Cashless Society?

It seemed so easy…One week after the 1st blog, how did I do in the “1 week without credit card”… I was doing quite well for the first…3 days and half then I succumbed I went back home and took my credit card and bought those “exceptional” items I really really needed (on second thought maybe not). That reminded me that I actually survive 2/3 weeks on a no credit card. Last year I went on holiday in Southeast Asia visited Thailand, Cambodia and Myanmar. While I was able to use cash and credit card in Thailand and Cambodia that was not the case in Myanmar (I don’t know now but at the time you were not able either to withdraw money at ATM (and even finding one) with a foreign card or pay with it in shops etc (and internet connection was so slow that made it impossible to buy things online). Before entering the country I had to think about the money I will need and bring them on me in cash. The result was that I had about 500$ on me to pay for hotel, food, transport, emergency etc….I remember that I thought carefully about every single expense and find more reasonable way to travel (by bus) etc… The result was that at the end of the 3 weeks I was left with about 200$. Of course life over there was much cheaper than here but still….. I would have spent it all if I knew I could use my credit card.

All of this made me think, are we going to toward a society that is going to give up money (cash) for payments? Are we going toward a cashless society? and if so, is it for good reasons or just a plan to make us spend always more. That was the question that came to my mind, apparently there are many research about the possibility of cashless society.

For some (The End of Money: Counterfeiters, Preachers, Techies, Dreamers – and the Coming Cashless Society David Wolman) it is imminent for other the possibility of cashless it still is very far (

As we can see every day we tend to replace money (cash) by other way of payment in most transaction and new ways that do not use money at all are flourishing (I guess it makes us feel more comfortable). One that caught my eye is:

Bitcoin is an innovative payment network and a new kind of money.”

It is not actually very clear to me how does it work in practise but there is no money involve. What surprises me is that what is argued by Dan Ariely a cashless society seems to be link to a raise in dishonesty: it’s easier to cut ethical corners involving money, while continuing to think of yourself as an honest person, when you’re psychologically distanced from the money involved. “We are moving to a situation which allows people to rationalise dishonesty to a much, much higher degree” (Dan Ariely). Do you think a cashless society is possible? And if so will it make us more dishonest people?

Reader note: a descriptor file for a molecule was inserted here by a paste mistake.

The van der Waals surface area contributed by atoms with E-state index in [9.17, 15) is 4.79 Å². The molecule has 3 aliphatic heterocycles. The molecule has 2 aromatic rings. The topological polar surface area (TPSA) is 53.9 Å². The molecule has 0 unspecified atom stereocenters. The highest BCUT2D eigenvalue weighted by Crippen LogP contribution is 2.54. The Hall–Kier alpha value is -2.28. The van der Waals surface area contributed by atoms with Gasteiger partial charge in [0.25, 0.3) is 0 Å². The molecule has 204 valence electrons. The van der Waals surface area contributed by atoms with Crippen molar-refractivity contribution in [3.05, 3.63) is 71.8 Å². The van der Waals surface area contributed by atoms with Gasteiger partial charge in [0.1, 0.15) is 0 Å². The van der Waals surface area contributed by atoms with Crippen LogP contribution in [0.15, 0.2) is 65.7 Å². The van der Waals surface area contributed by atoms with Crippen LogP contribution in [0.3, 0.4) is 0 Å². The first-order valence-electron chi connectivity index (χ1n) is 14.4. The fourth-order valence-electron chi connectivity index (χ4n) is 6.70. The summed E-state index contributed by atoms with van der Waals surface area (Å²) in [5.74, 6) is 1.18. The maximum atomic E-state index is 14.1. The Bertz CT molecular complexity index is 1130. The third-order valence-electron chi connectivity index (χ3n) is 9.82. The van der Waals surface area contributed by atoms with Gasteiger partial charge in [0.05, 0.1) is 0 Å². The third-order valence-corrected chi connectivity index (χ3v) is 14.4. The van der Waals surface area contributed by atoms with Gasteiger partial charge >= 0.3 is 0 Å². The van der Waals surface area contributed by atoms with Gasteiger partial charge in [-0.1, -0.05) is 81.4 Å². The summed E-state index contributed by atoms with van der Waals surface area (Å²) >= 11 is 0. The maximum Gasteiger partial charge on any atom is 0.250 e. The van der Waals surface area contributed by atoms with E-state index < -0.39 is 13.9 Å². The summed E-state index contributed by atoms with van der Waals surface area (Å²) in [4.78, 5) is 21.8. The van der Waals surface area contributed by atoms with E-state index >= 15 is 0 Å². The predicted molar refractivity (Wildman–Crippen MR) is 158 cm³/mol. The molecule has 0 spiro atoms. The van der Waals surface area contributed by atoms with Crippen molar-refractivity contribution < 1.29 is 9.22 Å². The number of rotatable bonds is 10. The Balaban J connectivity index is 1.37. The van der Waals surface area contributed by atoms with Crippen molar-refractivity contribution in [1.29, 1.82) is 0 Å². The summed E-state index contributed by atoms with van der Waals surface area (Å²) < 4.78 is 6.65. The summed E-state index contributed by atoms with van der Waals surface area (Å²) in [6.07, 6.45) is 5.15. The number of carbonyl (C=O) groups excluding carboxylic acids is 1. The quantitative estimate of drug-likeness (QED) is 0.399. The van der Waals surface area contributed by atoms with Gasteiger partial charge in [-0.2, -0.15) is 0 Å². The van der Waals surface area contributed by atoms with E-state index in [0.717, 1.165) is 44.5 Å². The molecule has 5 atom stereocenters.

Pain of Paying

The other day I was on my way to the supermarket to buy food I stopped at a clothes shop, I could not resist to just “have a look”…of course I filled my trolley with lots of on sale things jeans, pulls, bag, shoes etc….I started queueing and when it was my turn to pay the 79£ ( that I was planning to pay by credit card)the cashier said to me: “I only accept cash, the machine is not working at the moment” (luckily) I had enough cash on me. I took the banknotes out of my wallet and as I was counting 10£, 20£, 50£…something happened..I was actually feeling a sort of pain, I was realizing the actual transaction of my money going out of my pocket to someone else. This strange sensation made me rethink about what I was about to buy ( do I really need those things?) so I started to leave behind some of the stuff I was going to buy and finally paid 32£.

I began to wonder why I was willing to pay 79£ on my credit card without thinking twice but when paying by cash (which meant no difference at all, but the physical act of giving something) made think that it was quite a lot of money for things that I didn’t really need.

So, was my consumer behaviour affected by the method of payment I used? I began to search for reasons underneath this behaviour and I came across to the Pain of paying (not having a psychology background it was quite a discovery from me).

The Pain of paying is basically the pain you feel when physically anticipates having to pay for something and you become more conscious about prices (how much you pay).



On the Monopoly Money: The Effect of Payment Coupling and Form on Spending Behaviour on Journal of Experimental Psychology: Applied Copyright 2008 by the American Psychological Association 2008, Vol. 14, No. 3, 213–225 argued that the Pain of paying was affected by timing and the method of paying by cash,, credit card, gift certificate etc..

I agree with the following quote:”Credit cards effectively anaesthetize the pain of paying,” said George Loewenstein, (Carnegie Mellon) when using cards the pain of paying is reduced compare to cash payments.

So, here is my resolution for next week leave my credit card at home and only use cash (setting a reasonable budget)…to be continued.